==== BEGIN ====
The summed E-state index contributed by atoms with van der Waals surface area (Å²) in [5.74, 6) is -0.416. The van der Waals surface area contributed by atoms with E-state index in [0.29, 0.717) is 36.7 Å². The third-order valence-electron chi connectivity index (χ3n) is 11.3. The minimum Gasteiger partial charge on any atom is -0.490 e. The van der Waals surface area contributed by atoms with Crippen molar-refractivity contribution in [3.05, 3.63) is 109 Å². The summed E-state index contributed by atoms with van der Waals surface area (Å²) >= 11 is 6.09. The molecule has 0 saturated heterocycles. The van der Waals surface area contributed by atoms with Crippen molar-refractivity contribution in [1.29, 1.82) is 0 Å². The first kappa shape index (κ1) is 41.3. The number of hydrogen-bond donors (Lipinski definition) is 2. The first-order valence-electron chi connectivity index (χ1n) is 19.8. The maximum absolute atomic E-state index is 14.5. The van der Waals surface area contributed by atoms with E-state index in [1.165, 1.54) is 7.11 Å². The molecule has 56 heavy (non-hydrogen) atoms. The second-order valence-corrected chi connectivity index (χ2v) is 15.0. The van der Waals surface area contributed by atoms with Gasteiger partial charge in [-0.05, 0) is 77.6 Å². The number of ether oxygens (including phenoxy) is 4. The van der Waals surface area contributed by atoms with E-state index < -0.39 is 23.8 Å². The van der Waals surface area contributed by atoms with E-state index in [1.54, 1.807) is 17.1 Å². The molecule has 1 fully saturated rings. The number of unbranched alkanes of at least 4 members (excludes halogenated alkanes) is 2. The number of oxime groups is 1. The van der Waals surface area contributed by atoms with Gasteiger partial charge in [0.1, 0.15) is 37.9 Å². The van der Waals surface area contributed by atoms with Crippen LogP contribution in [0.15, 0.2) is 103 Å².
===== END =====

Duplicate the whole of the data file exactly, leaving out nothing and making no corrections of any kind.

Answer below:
The summed E-state index contributed by atoms with van der Waals surface area (Å²) in [5.74, 6) is -0.416. The van der Waals surface area contributed by atoms with E-state index in [0.29, 0.717) is 36.7 Å². The third-order valence-electron chi connectivity index (χ3n) is 11.3. The minimum Gasteiger partial charge on any atom is -0.490 e. The van der Waals surface area contributed by atoms with Crippen molar-refractivity contribution in [3.05, 3.63) is 109 Å². The summed E-state index contributed by atoms with van der Waals surface area (Å²) >= 11 is 6.09. The molecule has 0 saturated heterocycles. The van der Waals surface area contributed by atoms with Crippen molar-refractivity contribution in [1.29, 1.82) is 0 Å². The first kappa shape index (κ1) is 41.3. The number of hydrogen-bond donors (Lipinski definition) is 2. The first-order valence-electron chi connectivity index (χ1n) is 19.8. The maximum absolute atomic E-state index is 14.5. The van der Waals surface area contributed by atoms with E-state index in [1.165, 1.54) is 7.11 Å². The molecule has 56 heavy (non-hydrogen) atoms. The second-order valence-corrected chi connectivity index (χ2v) is 15.0. The van der Waals surface area contributed by atoms with Gasteiger partial charge in [-0.05, 0) is 77.6 Å². The number of ether oxygens (including phenoxy) is 4. The van der Waals surface area contributed by atoms with E-state index < -0.39 is 23.8 Å². The van der Waals surface area contributed by atoms with E-state index in [1.54, 1.807) is 17.1 Å². The molecule has 1 fully saturated rings. The number of unbranched alkanes of at least 4 members (excludes halogenated alkanes) is 2. The number of oxime groups is 1. The van der Waals surface area contributed by atoms with Gasteiger partial charge in [0.1, 0.15) is 37.9 Å². The van der Waals surface area contributed by atoms with Crippen LogP contribution in [0.15, 0.2) is 103 Å².